Growth and retail sales figures point to rate rise

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The Independent Online

The Economy posted its strongest growth for almost four years over the winter while retail sales soared in December, according to official figures that put the financial markets on alert for a rise in interest rates.

The Economy posted its strongest growth for almost four years over the winter while retail sales soared in December, according to official figures that put the financial markets on alert for a rise in interest rates.

The Office for National Statistics said the economy grew 0.9 per cent in the three months to December, the fastest rate since the peak of the last boom in early 2000.

This means the economy is growing at its long-term trend rate of 2.5 per cent for the first time after almost three years of lacklustre growth. Ed Balls, the Treasury's chief economic adviser, welcomed the news and also appeared to lend support to a rate rise.

The picture of a robust economy was echoed by figures on retail sales, which showed that shoppers defied forecasts of a weak Christmas trading session. "The economy has clearly broken free from the period of uncertainty that has dogged world activity for most of the past five to six years," said Philip Shaw, chief economist at Investec.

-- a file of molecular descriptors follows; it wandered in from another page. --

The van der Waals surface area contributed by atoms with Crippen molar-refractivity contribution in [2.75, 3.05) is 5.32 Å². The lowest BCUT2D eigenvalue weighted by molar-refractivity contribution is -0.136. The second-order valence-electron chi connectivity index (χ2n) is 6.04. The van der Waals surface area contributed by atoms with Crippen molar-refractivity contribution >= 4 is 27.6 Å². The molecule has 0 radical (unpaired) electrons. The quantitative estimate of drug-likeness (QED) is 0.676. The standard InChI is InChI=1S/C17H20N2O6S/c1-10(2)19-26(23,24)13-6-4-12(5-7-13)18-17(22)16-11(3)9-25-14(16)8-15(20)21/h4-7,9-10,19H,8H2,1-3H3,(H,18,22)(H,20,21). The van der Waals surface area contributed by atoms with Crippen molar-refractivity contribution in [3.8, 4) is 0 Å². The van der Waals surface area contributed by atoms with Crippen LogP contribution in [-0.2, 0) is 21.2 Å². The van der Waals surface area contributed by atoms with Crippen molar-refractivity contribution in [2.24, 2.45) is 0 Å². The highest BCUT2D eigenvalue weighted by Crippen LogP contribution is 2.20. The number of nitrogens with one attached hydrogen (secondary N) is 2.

He said rates would probably rise by a quarter-point to 4.0 per cent in a fortnight's time before peaking at 5 per cent - a rise of a third in borrowing costs from their current levels.

Mr Balls, who is often seen as Gordon Brown's right hand man at the Treasury, said the economy was picking up strongly and becoming more balanced. "We have backed the MPC in the decisions it has taken to lock in stability as the economy strengthens," he said.

The ONS said the economy grew 2.1 per cent in 2003, up from 1.7 per cent the year before, and within with the forecast range the Treasury made in April.

Economists said a rate rise next month looked a near certainty in the wake of an upbeat survey from the British Chambers of Commerce, an accelerating housing market and mounting labour shortages. "There is little sign that the consumer has responded to November's rate hike so the Bank will have to stamp on the brakes again," said Nick Stamenkovic, an economist at RIA bond brokers.

The breakdown of the growth figures showed that the upturn was across the board, with the North Sea oil and gas sector the only one to show a fall. The growth was led by services, up 1.0 per cent on the back of large rises in retail, telecoms, air travel, business services and the public sector. The retail sales data appeared to settle the debate over the Christmas trading period, which some surveys indicated had been the worst since records began.

The ONS said growth in high street sales reached its highest level since May 2002. The volume of sales rose at a monthly rate of 0.9 per cent over the five weeks to 3 January, posting an annual rate of 4 per cent.

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